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Historical structures

Many historic structures, some over a hundred years old, are found on many DNR properties, and often relate to the historic development of the property itself. Many of them are still being used for their original purposes and maintain their original appearance, while others have seen better days. Some are large and imposing, while others small and noticed only in passing. These and other structures contribute to the rustic "look and feel" that is so much a part of the DNR experience.

on the Elroy Sparta Trail
Old railroad tunnel on the Elroy Sparta State Trail, DNR photo
Eagle Bluff lighthouse
Eagle Bluff lighthouse


Wisconsin's location on two of the Great Lakes assured that shipping would become an important part of the state's history. A number of historic lighthouses, some de-commissioned and some still functioning, dot the margins of our lakeshores. A number of these historic lighthouses are found on DNR properties.

Railroad depots and tunnels

Kendall Depot on the Elroy-Sparta State Trail
Kendall Depot

Wisconsin began the trend toward converting "rails-to-trails" with the development of Elroy-Sparta State Trail in 1965. Since then, DNR has converted a number of abandoned railroad corridors into an inter-connected, state-wide system of bike- and hike-friendly trails. Historic tunnels, trestle bridges and restored railroad depots are associated with several of these trails, some of which have been designated a part of the National Recreational Trail system.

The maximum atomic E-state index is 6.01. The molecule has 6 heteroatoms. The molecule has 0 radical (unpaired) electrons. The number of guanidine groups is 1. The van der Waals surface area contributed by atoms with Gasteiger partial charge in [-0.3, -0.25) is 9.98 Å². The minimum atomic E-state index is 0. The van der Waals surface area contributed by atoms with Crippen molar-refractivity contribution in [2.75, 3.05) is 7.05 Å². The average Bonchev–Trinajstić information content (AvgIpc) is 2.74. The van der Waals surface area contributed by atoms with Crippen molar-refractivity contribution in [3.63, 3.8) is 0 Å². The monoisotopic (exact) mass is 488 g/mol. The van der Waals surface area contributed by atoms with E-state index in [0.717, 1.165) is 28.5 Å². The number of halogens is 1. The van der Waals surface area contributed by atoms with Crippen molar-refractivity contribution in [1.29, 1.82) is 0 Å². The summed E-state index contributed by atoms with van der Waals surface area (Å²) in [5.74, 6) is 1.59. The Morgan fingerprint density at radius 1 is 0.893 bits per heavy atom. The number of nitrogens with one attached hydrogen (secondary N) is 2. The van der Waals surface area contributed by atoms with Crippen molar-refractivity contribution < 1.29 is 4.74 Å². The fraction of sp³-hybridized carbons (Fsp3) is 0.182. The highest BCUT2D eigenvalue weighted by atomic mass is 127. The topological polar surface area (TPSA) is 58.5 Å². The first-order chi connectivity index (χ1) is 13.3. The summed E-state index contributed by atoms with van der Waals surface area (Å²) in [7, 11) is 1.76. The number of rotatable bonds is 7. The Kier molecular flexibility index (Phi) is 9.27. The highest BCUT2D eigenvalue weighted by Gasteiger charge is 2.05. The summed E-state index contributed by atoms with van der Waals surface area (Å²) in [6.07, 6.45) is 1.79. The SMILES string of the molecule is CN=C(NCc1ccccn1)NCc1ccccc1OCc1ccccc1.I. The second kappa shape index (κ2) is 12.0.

WPA & CCC-era structures

Wild Rose Fish Hatchery 1920
Wild Rose Fish Hatchery

The Depression saw the creation of many Works Progress Administration (WPA) and Civilian Conservation Corps (CCC) related facilities and structures in Wisconsin. Many of our earliest parks and forests were built, in part, by CCC and WPA crews. Related structures include rustic headquarter and maintenance buildings, cabins, ranger stations, retaining walls, stone stairways and other features.


Fishing is a big part of our history (and prehistory, too!), and the Wisconsin DNR has long been an internationally-recognized leader in fish rearing and fish management. Some of the state's earliest fish hatchery buildings and related structures (such as rearing ponds), still functioning, date to the late 1800s and early 1900s.

Frank Lloyd Wright / the Seth Peterson Cottage

Seth Peterson Cottage at Mirror Lake State Park
Seth Peterson Cottage

The "Seth Peterson Cottage" may very well be the crown jewel of the many historic structures found on DNR-owned lands. Designed in 1958, and among Frank Lloyd Wright's very last commissions, the intimately-scaled cottage is one of very few Wright-designed homes available for overnight rental by the public.